To the renewable energy lobby?
        To the trade unions?

        Let’s see what kind of folk opposed it:
        The British Medical Association,
        The Trades Union Congress,
        Friends of the Earth, and best of all,
        The Association of Professional Political Consultants 🙂

        Aw…quel dommage!…. as a democrat, i’m really gutted for them – NOT!

      • Brian Smith

        You must read more carefully, John.

      • John Tulloch

        Brian, I accept you didn’t say whether you think the “Gagging Law” was a good or a bad thing and assume you just wanted to “take a slice off” Alistair Carmichael and the Lib Dems. In most cases, that would be fine by me, however:

        Do you think students will be affected by the law, given it relates to money spent, as opposed to time spent?

        Does the Students’ Union £9750 in the bank, anyway?

        I know,….”Yes, but they’re saving it for the end of term.” 🙂

  3. John Tulloch

    Brian,

    I’m not convinced that putting short leashes with choke chains on the likes of ‘Big Business’, ‘Big Union’, ‘Big Green’ and ‘Big Political Lobby’ is such a bad idea.

    The campaign group ’38 Degrees’ doesn’t like the so-called “gagging law”, either, however, they point out that the act limits spending, not time spent by people so they are helping people to organise locally, start petitions, supporting campaigns and starting campaigns unaffected by the law, against non-political entities like, say, quangos, etc..

    http://blog.38degrees.org.uk/tag/gagging-law/

    Local people organising themselves to campaign for any issue they, choose, without ‘big money’ spin doctors drowning them out with tales of “castles in the air”.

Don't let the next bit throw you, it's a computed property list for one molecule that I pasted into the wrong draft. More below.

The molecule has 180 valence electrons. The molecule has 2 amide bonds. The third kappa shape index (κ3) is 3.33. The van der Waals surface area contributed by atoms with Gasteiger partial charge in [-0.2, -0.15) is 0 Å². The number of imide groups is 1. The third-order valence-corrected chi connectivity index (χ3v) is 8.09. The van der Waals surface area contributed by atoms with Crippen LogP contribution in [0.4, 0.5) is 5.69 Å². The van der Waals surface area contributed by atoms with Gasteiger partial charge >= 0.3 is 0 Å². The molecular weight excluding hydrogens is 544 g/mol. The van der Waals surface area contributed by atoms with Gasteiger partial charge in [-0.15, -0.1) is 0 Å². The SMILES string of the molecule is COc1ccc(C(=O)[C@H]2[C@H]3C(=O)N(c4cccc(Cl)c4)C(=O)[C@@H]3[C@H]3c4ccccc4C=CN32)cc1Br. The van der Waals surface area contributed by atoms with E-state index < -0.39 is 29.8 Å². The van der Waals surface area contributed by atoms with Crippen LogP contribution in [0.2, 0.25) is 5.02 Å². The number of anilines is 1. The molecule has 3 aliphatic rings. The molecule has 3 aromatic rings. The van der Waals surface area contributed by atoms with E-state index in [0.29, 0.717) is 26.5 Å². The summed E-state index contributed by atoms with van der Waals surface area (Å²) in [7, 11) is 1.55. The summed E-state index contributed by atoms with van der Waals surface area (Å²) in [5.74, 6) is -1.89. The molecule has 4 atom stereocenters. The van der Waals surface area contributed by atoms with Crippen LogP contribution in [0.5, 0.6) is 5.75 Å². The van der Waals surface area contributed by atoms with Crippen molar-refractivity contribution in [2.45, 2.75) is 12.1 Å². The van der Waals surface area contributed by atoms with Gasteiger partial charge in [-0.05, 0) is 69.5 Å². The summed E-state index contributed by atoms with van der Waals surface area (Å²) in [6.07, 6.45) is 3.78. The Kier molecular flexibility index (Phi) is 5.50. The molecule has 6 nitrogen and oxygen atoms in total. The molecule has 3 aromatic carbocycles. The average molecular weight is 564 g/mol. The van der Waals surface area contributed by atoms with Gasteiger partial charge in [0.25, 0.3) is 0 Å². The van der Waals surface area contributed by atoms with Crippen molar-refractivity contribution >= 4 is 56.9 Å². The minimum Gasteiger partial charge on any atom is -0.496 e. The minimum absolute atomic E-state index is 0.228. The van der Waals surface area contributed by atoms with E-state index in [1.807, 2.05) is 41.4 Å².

Local people like CURE and Sustainable Shetland, organising themselves to fight for their communities, pitted against ‘Big Council’ and ‘Big Renewables’ spin doctors, for whom money is no object and whose arguments are devoid of logic and based on demonstrably false premises, yet they carry on, peddling the same falsehoods, literally, ad nauseam.

    Big money groups who have direct access to politicians, and whose influence is inversely proportional to their money and worth.

    Nothing wrong with letting local people organise themselves. As ably demonstrated in the cases of CURE and Sustainable Shetland, you have a much better chance of hearing some valid arguments, instead of, frankly, a lot of trite crap e.g. children “being deprived of a good education in country schools” and needing a wind farm in Shetland to “save the Planet”.

    More than enough said!

    Reply
  4. Tim Parkinson

    If Alan F Hickman were still in the Salvation Army he would be gagged from writing his letter the Shetland Times regarding food banks and the “National Disgrace”.

    The Scottish Association of Social Workers can’t campaign about the impact of welfare reform on the people who need their services ( not to mention Social Workers having to spend vital time [paid for by you] interviewing and writing “chits” for people in order for them to be able to draw a food parcel)

    Teachers Unions need to be careful what they say about class size proposals; nurses about the fragmentation of the NHS by the amalgamation of Health and the local Authority into a separate agency in English metropolitan areas.

    All jolly handy really.

    Reply